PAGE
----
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How a cable lets outside sources of energy affect signal
As stated previously, second fundamental way of altering a signal passing through an audio cable is to introduce outside sources of energy. This outside energy is typically termed "noise". By definition, if any energy is absorbed by signal, signal has been distorted.
There are many potential sources of noise around audio cables. Some of more common sources of noise, such as radio frequency waves, are familiar to most people. When wiring up a radio, frequently a consumer must attach an antenna. Antennae are intentionally designed to channel radio frequency energy into a stereo. Just like an antenna, it is entirely possible for an audio cable to pick up radio frequency energy. If you are not intending to listen to radio, this is not a welcome effect. Electronic components, electrical cords, sound waves, and even sun, are all capable of creating noise. Electrical cords create electromagnetic fields around them that can transfer energy to a cable. Sound waves create mechanical vibrations that can be transformed into electrical energy that is added to an audio signal. Because there are so many different types of noise, there are many methods used to prevent a cable from picking up noise. Shielding, twisting of conductors, and mechanical damping are all common noise protection methods in cables.
While noise affects both interconnects and loudspeaker cables, generally effects are far more significant in interconnects. This is because signals in interconnects have far less energy. Since most forms of noise are inherently low energy to begin with, this means that it is far easier for them to modify low energy interconnect signals than high-energy loudspeaker cable signals.
Macro vs. Micro
The parameters discussed so far have been primarily "macro" effects. These are for most part top-level parameters that effect cables. These parameters as well as others not discussed here also exist at a "micro" level. Taking capacitance as an example, a given cable will have an overall capacitance that can be measured. This overall capacitance is a "macro" level parameter. The same cable can also be analyzed as 1000 separate but connected pieces. Each piece will have a local capacitance. These local parameters are "micro" effects and can have their own impact on signal separate from "macro" effects.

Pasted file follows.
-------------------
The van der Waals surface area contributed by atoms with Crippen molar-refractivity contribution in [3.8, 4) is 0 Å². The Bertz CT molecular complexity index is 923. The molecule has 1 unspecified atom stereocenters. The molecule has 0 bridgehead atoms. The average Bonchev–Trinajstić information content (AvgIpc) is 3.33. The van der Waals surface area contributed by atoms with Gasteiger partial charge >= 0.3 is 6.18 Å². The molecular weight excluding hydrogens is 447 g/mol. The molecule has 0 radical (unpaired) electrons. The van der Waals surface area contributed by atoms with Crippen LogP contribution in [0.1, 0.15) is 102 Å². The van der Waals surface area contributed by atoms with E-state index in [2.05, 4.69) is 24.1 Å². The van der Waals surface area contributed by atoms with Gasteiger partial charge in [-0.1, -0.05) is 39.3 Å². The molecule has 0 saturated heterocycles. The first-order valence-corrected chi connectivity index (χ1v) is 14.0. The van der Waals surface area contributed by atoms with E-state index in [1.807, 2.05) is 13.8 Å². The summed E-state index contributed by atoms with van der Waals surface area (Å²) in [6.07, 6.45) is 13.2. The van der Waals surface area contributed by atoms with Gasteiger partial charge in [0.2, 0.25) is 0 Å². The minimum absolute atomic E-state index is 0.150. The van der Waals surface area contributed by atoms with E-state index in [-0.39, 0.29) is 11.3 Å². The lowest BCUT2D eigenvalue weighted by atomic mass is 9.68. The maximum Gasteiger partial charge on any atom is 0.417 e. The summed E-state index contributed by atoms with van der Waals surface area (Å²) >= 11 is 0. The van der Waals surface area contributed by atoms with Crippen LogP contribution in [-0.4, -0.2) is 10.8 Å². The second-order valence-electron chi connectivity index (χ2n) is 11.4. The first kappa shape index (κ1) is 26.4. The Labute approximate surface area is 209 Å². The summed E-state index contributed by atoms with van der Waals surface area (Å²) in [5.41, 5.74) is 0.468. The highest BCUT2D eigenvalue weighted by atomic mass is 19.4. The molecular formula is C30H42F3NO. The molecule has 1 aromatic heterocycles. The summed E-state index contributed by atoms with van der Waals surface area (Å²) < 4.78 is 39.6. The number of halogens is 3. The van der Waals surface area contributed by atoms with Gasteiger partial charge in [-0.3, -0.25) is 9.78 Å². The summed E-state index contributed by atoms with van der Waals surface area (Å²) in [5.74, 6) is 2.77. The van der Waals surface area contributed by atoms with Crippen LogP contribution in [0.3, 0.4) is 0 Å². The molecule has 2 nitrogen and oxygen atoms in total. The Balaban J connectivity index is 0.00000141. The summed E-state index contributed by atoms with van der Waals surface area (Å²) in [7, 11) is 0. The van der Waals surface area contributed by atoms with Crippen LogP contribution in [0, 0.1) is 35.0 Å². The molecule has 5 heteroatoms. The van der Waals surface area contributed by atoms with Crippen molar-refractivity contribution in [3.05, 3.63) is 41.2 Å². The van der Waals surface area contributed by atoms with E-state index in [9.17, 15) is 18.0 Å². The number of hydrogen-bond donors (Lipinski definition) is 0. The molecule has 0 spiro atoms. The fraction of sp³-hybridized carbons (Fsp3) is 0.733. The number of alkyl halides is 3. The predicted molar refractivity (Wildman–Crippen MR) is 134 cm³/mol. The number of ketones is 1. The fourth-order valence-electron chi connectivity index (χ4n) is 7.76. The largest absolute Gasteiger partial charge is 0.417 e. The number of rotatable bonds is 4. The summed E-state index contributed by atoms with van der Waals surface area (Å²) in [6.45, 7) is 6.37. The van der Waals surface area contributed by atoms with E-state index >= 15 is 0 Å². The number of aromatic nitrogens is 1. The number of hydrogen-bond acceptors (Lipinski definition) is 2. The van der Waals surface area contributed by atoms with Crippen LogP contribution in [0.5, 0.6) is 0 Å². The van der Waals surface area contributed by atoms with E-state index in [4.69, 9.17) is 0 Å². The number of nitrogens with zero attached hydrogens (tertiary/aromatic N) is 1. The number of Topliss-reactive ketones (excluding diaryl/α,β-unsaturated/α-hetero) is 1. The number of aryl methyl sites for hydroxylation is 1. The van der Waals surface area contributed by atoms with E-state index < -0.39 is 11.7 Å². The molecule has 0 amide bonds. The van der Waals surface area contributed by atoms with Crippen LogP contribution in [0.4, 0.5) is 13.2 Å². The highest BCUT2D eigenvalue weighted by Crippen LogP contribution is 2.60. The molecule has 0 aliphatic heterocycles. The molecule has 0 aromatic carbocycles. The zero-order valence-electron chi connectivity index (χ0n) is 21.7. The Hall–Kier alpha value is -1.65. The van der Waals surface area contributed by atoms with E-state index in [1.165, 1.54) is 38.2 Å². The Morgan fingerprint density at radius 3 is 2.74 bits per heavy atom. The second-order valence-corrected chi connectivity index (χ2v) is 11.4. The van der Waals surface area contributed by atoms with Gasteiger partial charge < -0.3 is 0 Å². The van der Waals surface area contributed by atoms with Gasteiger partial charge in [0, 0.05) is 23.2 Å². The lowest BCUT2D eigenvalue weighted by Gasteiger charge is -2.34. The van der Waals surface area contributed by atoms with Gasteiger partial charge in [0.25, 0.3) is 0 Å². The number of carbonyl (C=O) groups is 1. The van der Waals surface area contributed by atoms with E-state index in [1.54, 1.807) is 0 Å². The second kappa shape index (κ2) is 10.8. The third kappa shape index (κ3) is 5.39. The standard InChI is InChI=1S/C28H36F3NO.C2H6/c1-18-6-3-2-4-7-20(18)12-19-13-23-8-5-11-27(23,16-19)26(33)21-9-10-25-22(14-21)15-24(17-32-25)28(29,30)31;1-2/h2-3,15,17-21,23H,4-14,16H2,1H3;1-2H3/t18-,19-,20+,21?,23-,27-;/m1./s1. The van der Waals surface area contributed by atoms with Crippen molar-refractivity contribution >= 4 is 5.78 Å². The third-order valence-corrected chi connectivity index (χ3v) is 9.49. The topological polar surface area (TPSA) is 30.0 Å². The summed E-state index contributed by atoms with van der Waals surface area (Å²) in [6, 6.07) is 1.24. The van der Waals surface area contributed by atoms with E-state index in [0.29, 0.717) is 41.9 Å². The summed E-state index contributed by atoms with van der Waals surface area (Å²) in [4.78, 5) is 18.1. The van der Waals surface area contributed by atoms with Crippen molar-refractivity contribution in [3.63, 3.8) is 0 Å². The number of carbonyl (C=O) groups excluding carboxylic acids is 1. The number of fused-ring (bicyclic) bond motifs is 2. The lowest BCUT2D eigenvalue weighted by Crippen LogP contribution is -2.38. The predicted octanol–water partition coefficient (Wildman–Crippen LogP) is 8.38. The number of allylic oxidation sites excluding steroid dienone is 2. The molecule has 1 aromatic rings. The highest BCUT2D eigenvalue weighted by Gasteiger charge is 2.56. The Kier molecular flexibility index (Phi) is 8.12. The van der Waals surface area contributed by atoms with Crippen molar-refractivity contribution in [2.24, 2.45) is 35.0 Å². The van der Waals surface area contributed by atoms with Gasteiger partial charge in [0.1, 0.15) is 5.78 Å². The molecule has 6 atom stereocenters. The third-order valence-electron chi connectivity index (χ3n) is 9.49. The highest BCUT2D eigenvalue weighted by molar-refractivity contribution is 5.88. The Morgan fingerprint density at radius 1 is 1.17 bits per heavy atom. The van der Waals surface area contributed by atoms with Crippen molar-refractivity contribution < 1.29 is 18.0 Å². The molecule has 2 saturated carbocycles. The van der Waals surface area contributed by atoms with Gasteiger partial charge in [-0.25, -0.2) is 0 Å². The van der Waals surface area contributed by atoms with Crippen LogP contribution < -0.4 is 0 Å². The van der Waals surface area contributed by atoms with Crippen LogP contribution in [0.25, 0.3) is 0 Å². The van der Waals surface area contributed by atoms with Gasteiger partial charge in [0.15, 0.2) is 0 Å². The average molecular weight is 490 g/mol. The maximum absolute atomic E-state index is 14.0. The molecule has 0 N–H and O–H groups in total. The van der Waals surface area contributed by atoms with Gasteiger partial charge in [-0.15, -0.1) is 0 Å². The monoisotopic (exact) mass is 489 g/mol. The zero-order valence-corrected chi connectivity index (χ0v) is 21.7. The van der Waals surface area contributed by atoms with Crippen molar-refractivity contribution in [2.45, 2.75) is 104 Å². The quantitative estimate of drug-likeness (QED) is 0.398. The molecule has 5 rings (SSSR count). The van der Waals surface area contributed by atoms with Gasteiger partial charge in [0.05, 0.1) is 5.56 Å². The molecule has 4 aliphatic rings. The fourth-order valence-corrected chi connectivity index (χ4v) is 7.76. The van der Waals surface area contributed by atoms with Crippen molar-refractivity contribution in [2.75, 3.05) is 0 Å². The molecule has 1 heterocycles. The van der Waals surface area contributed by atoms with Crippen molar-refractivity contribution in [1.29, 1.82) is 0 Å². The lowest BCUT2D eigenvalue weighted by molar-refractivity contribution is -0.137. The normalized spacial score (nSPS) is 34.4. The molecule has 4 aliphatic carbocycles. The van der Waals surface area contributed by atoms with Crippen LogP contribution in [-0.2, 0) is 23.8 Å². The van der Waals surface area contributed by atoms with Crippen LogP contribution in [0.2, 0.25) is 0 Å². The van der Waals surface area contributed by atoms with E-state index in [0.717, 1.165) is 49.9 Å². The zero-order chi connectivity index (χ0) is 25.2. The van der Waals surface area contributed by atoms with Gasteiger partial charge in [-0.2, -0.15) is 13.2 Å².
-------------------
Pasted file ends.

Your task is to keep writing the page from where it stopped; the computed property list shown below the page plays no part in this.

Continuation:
The impact that "micro" level parameters have on an audio signal is usually less than impact of "macro" level parameters. However, they do still make a difference in signal transfer. The various ways that audio companies choose to either mitigate or ignore these "micro" level details is, in part, responsible for vast array of different cable designs. From cryogenic treatments and precious metal wires, to fine silk insulation and fluid filled cable jackets; extreme cable designs abound. Will I hear difference?
The fact of matter is that cables do alter sound going through them, and that it is audible. You do not need to be an expert, or an audiophile, to hear difference. To demonstrate this point, simply listen to your stereo. If you close your eyes, does it sound like music is being played live right in front of you? This is what audiophiles strive for, and unless you have a very high-fidelity system, your answer to this question will most likely be no. You may have a hard time describing what exactly does not sound right about your system, but you know that it doesn't sound like a live performance.
Of course, reason why music does not sound live cannot be blamed solely on cables. The degradation of sound occurs in every component of your system. However, point here is that even a casual listener can detect subtle distortions that can prevent music playback from sounding live. Improving quality of your audio cables will improve sound quality of your system.
It is fairly safe to say that no matter what cable you use, modifications to sound will be small. Audio cables will never cause a listener to hear a piano when a flute is being played. However, it is small detail that makes all difference between good and bad quality sound. That is why very strong opinions are formed about various cables. As audio systems continue to improve in accuracy, listening to a "live" performance in your living room gets closer to reality. Cables are an enabling factor for advancements in audio reproduction and can play a remarkably important role in your system.
Written by: Adam Blake CEO / Co-Founder Pear Cable, Inc. www.pearcable.com For a more detailed explanation of cable design theory that Pear Cable thinks is relevant, see "cable design" white paper available on pearcable.com
Adam Blake is CEO and Co-Founder of Pear Cable, Inc., a manufacturer of high-fidelity audio cables. www.pearcable.com